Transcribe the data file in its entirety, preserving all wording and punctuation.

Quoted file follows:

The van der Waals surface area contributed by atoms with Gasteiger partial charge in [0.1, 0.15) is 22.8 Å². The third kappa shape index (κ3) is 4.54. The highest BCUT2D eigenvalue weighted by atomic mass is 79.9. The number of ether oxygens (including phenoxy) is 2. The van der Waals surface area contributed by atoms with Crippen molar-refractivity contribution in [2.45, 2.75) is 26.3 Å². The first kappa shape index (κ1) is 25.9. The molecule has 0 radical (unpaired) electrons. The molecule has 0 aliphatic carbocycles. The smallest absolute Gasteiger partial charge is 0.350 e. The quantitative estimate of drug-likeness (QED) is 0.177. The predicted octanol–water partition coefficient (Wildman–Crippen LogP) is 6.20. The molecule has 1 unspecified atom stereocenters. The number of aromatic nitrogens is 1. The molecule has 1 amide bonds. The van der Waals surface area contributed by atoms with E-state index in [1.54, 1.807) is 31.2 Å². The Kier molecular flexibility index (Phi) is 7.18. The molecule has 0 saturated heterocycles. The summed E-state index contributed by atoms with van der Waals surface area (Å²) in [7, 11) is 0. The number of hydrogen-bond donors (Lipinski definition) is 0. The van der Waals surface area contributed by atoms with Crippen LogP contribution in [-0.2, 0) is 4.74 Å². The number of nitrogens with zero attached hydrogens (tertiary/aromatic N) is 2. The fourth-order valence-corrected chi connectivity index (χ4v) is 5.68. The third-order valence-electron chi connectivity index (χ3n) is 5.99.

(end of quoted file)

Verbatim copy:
The van der Waals surface area contributed by atoms with Gasteiger partial charge in [0.1, 0.15) is 22.8 Å². The third kappa shape index (κ3) is 4.54. The highest BCUT2D eigenvalue weighted by atomic mass is 79.9. The number of ether oxygens (including phenoxy) is 2. The van der Waals surface area contributed by atoms with Crippen molar-refractivity contribution in [2.45, 2.75) is 26.3 Å². The first kappa shape index (κ1) is 25.9. The molecule has 0 radical (unpaired) electrons. The molecule has 0 aliphatic carbocycles. The smallest absolute Gasteiger partial charge is 0.350 e. The quantitative estimate of drug-likeness (QED) is 0.177. The predicted octanol–water partition coefficient (Wildman–Crippen LogP) is 6.20. The molecule has 1 unspecified atom stereocenters. The number of aromatic nitrogens is 1. The molecule has 1 amide bonds. The van der Waals surface area contributed by atoms with E-state index in [1.54, 1.807) is 31.2 Å². The Kier molecular flexibility index (Phi) is 7.18. The molecule has 0 saturated heterocycles. The summed E-state index contributed by atoms with van der Waals surface area (Å²) in [7, 11) is 0. The number of hydrogen-bond donors (Lipinski definition) is 0. The van der Waals surface area contributed by atoms with Crippen LogP contribution in [-0.2, 0) is 4.74 Å². The number of nitrogens with zero attached hydrogens (tertiary/aromatic N) is 2. The fourth-order valence-corrected chi connectivity index (χ4v) is 5.68. The third-order valence-electron chi connectivity index (χ3n) is 5.99.